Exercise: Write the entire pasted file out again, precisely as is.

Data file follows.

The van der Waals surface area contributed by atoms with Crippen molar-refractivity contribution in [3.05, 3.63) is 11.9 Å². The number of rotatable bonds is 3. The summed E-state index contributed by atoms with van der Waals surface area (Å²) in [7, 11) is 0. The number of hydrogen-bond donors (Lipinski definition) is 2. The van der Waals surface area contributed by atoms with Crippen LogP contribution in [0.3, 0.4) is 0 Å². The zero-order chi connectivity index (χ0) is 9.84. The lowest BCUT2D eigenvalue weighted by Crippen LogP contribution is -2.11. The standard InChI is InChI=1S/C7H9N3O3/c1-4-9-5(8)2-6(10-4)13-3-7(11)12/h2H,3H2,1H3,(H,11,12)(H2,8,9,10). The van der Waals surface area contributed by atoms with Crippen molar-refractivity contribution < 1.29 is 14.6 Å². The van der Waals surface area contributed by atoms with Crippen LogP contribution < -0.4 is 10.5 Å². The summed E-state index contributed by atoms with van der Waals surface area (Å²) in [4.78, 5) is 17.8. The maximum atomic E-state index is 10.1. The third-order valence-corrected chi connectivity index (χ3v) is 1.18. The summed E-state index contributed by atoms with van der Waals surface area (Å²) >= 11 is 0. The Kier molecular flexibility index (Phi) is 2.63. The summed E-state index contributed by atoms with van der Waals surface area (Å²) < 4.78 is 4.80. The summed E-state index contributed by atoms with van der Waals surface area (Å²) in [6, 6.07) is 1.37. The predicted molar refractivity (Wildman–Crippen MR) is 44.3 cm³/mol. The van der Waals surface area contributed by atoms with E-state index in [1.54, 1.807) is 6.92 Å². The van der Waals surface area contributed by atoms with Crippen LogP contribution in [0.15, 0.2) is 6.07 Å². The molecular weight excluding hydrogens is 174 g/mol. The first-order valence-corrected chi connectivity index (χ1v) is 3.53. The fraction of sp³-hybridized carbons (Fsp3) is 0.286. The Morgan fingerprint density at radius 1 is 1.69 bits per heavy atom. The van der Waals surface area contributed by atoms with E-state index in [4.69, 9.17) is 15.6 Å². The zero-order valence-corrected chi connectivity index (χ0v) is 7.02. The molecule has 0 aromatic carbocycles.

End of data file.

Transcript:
The van der Waals surface area contributed by atoms with Crippen molar-refractivity contribution in [3.05, 3.63) is 11.9 Å². The number of rotatable bonds is 3. The summed E-state index contributed by atoms with van der Waals surface area (Å²) in [7, 11) is 0. The number of hydrogen-bond donors (Lipinski definition) is 2. The van der Waals surface area contributed by atoms with Crippen LogP contribution in [0.3, 0.4) is 0 Å². The zero-order chi connectivity index (χ0) is 9.84. The lowest BCUT2D eigenvalue weighted by Crippen LogP contribution is -2.11. The standard InChI is InChI=1S/C7H9N3O3/c1-4-9-5(8)2-6(10-4)13-3-7(11)12/h2H,3H2,1H3,(H,11,12)(H2,8,9,10). The van der Waals surface area contributed by atoms with Crippen molar-refractivity contribution < 1.29 is 14.6 Å². The van der Waals surface area contributed by atoms with Crippen LogP contribution < -0.4 is 10.5 Å². The summed E-state index contributed by atoms with van der Waals surface area (Å²) in [4.78, 5) is 17.8. The maximum atomic E-state index is 10.1. The third-order valence-corrected chi connectivity index (χ3v) is 1.18. The summed E-state index contributed by atoms with van der Waals surface area (Å²) >= 11 is 0. The Kier molecular flexibility index (Phi) is 2.63. The summed E-state index contributed by atoms with van der Waals surface area (Å²) < 4.78 is 4.80. The summed E-state index contributed by atoms with van der Waals surface area (Å²) in [6, 6.07) is 1.37. The predicted molar refractivity (Wildman–Crippen MR) is 44.3 cm³/mol. The van der Waals surface area contributed by atoms with E-state index in [1.54, 1.807) is 6.92 Å². The van der Waals surface area contributed by atoms with Crippen LogP contribution in [0.15, 0.2) is 6.07 Å². The molecular weight excluding hydrogens is 174 g/mol. The first-order valence-corrected chi connectivity index (χ1v) is 3.53. The fraction of sp³-hybridized carbons (Fsp3) is 0.286. The Morgan fingerprint density at radius 1 is 1.69 bits per heavy atom. The van der Waals surface area contributed by atoms with E-state index in [4.69, 9.17) is 15.6 Å². The zero-order valence-corrected chi connectivity index (χ0v) is 7.02. The molecule has 0 aromatic carbocycles.